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Updated: September 19, 2012 01:24 IST

Rangarajan sees lower CAD this fiscal

Special Correspondent
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Chairman, Economic Advisory Council to the Prime Minister, Dr. C. Rangarajan . in the Capital on Sept. 18, 2012. Photo: Ramesh Sharma
The Hindu
Chairman, Economic Advisory Council to the Prime Minister, Dr. C. Rangarajan . in the Capital on Sept. 18, 2012. Photo: Ramesh Sharma

Even as gold is being increasingly viewed as an investment haven rather than as a hedge against inflation, Prime Minister's Economic Advisory Council (PMEAC) Chairman C. Rangarajan, on Tuesday, projected a lower current account deficit (CAD) at 3.5 per cent of the GDP (gross domestic product) this fiscal following a declining trend in imports of the precious metal.

“We do expect CAD in the current year, that is 2012-13, to come down to something like 3.5 per cent from the high level of 4.2 per cent of GDP last year,” Dr. Rangarajan said here.

Encourage capital flows

While noting that capital flows should be encouraged in the short-term to bridge the current account gap, the PMEAC chief said that along with lower gold imports, he expected coal imports to come down as compared to the previous fiscal.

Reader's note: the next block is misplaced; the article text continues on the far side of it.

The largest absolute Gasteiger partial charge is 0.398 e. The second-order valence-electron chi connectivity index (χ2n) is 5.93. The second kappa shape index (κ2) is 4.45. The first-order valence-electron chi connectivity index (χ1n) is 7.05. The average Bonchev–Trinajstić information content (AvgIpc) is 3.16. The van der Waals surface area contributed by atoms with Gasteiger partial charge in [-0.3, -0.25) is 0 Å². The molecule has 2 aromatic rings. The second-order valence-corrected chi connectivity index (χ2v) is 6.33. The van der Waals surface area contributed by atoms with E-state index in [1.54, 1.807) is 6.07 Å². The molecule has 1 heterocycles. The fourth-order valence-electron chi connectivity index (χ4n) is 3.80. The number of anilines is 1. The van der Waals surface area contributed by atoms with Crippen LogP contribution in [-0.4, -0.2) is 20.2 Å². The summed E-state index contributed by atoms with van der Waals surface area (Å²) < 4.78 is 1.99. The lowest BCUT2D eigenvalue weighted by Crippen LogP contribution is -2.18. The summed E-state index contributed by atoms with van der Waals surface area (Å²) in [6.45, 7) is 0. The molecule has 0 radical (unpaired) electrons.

“I believe gold imports will come down this year...I think as inflation comes down and as the attraction for gold becomes less we should be able to import less gold…And also, if you increase the domestic production of coal, then the import of coal which we are doing on a large scale will also come down,” he said.

As per the trade data, India imported 1,067 tonnes of gold valued at $60 billion in 2011-12 and was the second largest commodity in the import bill after oil. During the current fiscal, gold imports in the April-June quarter show a 18.4 per cent contraction year-on-year and the import bill on this count stands at $ 13 billion (about Rs.71,912 crore).

However, with coal imports likely to go up to a massive 185 million tonnes according to a draft paper on energy by the Planning Commission, Dr. Rangarajan stressed the need to induce capital inflows.

As for the inflationary trend, the PMEAC chief felt that expectations of prices rising further would decline following improved rainfall. Alongside, however, Dr. Rangarajan admitted that the recent increase in the price of diesel would certainly fuel inflation in the short-term.

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